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Crash Bandicoot 4: It’s About Time Review — A Hero’s Return?

Crash is back, but is he too late?

Seeing a new Crash Bandicoot game in 2020 is almost like a mirage. While it may seem too good to be true, Playstation’s iconic mascot has made his long-awaited return, with a whole range of new and returning friends, and some new tricks up his sleeve. But, has the industry moved on from the jump-‘n-stomp platform formula, leaving Crash a little out of luck and out of time?

A simple answer: absolutely not. While it has been 12 years since the release of the last primary entry in the series, Crash 4 feels more relevant as ever and as enjoyable to play, and that’s a testament to the tone, challenge, and clear focus on what this franchise is all about.

Of course, you’re mostly dashing through lush jungles, futuristic cities, and old temples, full of death-traps and other creatures who are trying to get in your way, all while you try and chomp-down on as much wumpa fruit as possible. While the enemies are all easily disposed with a bonk on the head, Crash 4 quickly reminds you that it’s all about timing, not complex combat systems and XP upgrades. And this is why these games are so charming — they’re incredibly accessible, but provide the same type of rewarding challenge.

In this regard, Crash Bandicoot 4 is all about how you play. Keeping you momentum and quickly assessing the environmental hazards (whether that be swinging spiked-logs, electric fields, or a rampaging enemy) is a hilarious and satisfying loop thanks to the colourful level design, constant curve-balls, and beautiful animations.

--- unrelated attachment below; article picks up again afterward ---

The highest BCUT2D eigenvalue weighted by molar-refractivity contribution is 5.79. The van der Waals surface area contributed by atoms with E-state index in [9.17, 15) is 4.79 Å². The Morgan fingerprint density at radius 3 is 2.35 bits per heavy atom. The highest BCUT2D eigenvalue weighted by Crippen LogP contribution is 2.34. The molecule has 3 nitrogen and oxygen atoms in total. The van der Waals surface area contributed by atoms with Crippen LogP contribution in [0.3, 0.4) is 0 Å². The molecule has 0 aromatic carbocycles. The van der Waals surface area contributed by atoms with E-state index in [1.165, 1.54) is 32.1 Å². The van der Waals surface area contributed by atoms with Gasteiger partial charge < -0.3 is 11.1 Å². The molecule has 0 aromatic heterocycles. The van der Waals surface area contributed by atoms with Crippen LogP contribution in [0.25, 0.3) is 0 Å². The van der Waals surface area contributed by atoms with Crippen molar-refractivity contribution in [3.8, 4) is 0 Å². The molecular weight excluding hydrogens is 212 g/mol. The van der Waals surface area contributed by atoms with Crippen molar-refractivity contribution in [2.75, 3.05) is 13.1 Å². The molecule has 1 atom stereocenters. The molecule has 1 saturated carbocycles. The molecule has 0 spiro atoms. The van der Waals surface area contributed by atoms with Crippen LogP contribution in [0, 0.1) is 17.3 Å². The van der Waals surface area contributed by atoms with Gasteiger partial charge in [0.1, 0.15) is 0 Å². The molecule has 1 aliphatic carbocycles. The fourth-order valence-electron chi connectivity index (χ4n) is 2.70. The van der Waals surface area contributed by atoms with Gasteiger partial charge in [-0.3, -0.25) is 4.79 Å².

There are some new gameplay tweaks to the beloved formula too, as you need to cleverly utilise four different Quantum Masks (such as one that slows down time and another that flips gravity) that help Crash and his friends tackle even trickier obstacles and enemies. These new mechanics are an awesome addition to the Crash formula, and feel like natural additions to the franchise feel.

Story-wise, the Crash Bandicoot games have always been quite unique, in that it often focuses on the shenanigans and schemes of the villains more than the hero’s journey, and Crash 4 sticks to this premise. Rewinding time back to the end of Crash Bandicoot 3: Warped, Crash 4 finds Neo Cortex, Dr. N. Tropy and Uka Uka managing to tear a hole in the fabric of space-time in order to undo their failings of the past; but of course, Crash and his friends aren’t far behind their plot. It’s fun, and gives that Saturday morning cartoon hero vs. villain buffonery that is timelessly enjoyable.

Crash Bandicoot 4: It’s About Time iis available on Xbox One and PS4.

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